No doubt you have seen the famous Yale University skirmishes, in which dozens of distressed students surrounded a professor in the university’s quad and berated him, for merely defending the person (his wife, admittedly) who sent an email in which it was suggested that we should be skeptical of giving institutions the power to police social norms, such as which halloween costumes were acceptable.  Students were literally crying, claiming that they no longer felt safe at school, and were ashamed to have this man as a professor.  Apart from the disproportion with which these students reacted, what made this display truly egregious was the fact that no one seemed to have a clear consistent objection other than they were offended by what they perceived the email to say and how the professor reacted to it — the offense was all that was necessary to justify the formation of a mob and the libelous attack on a respected Yale professor.  The professor was criticized for not knowing the names of other students, for unintentionally smiling while the students were speaking, for raising his voice, for trying to reason with his accusers, and most importantly for not issuing an abject baseless apology outright.  He was forced into a situation in which nothing he said could have cleared him of the charges; he was condemned before the conversation even began.  At the risk of sounding trite, this is authoritarian.  It’s the rule of a capricious mob that does not listen to reason because it believes that its worldview is absolutely pristine.  It seeks to become the judge, jury, and executioner, and exhibits absolutely no tolerance.  We permit this behavior at our peril.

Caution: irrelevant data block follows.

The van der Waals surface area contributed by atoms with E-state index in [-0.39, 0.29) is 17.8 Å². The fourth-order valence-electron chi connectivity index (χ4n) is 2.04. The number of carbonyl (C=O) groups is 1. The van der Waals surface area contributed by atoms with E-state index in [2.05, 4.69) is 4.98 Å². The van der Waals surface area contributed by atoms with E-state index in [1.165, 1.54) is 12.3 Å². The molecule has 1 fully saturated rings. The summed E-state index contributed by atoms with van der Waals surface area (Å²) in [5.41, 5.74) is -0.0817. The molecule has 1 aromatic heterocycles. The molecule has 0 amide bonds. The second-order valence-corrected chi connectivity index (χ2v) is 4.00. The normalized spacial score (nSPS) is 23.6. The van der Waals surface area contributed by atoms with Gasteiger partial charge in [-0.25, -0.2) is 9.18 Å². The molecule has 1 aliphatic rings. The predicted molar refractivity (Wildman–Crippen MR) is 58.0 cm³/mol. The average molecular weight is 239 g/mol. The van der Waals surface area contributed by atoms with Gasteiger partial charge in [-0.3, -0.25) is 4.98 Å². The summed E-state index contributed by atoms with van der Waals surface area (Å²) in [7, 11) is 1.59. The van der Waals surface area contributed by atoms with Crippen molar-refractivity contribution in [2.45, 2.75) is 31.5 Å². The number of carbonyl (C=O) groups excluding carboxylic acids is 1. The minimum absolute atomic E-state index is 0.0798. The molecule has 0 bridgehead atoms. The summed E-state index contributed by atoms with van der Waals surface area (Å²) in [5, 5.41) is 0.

One might be tempted to say that this is just an unfortunate side-effect of democracy, and that the policing of social norms should be handled by the people, and not through legislation.  While I would whole-heartedly agree with that sentiment, there are limitations to what responses are warranted; mob justice is not the framework in which we want our society operating.  The lynching of African Americans throughout the 19th and 20th centuries was not society using the freedom of speech and expression to correct itself — it was murder.  Similarly, when groups of people call for those with whom they disagree to be terminated from their employment, de-platformed, or openly label them as racists, bigots, white supremacists, they are not engaged in civil public discourse; they’re engaged in slander with the intent of ruining their target’s life.  Simply not registering for their classes, buying their books, attending their speeches, or following them on Twitter is not enough.  This movement wishes to silence and crush their dissenters, and prevent all others from hearing what they have to say.

We cannot continually bend to the will of those who claim to be offended.  This claim can be made be anyone, about anything, and to any degree.  And the only way we have hitherto been able to wade through this marsh is by using our reason.  Continuously acquiescing to those who make the loudest noise will lead to a world in which no person would want to live.  Another Red Scare where everybody is so afraid to cause offense that we end up in a cycle of constantly trying to one-up each other, and pointing fingers at those who fail to meet the ever changing bar.

Be offended, be outraged, and protest.  But also listen, and be open to changing your mind when you’re wrong.  Intolerance of intolerance is still intolerance.  We’re all people with opinions, and the only way we’re going to continue progressing is to accept that they will often be wrong, and should be constantly challenged.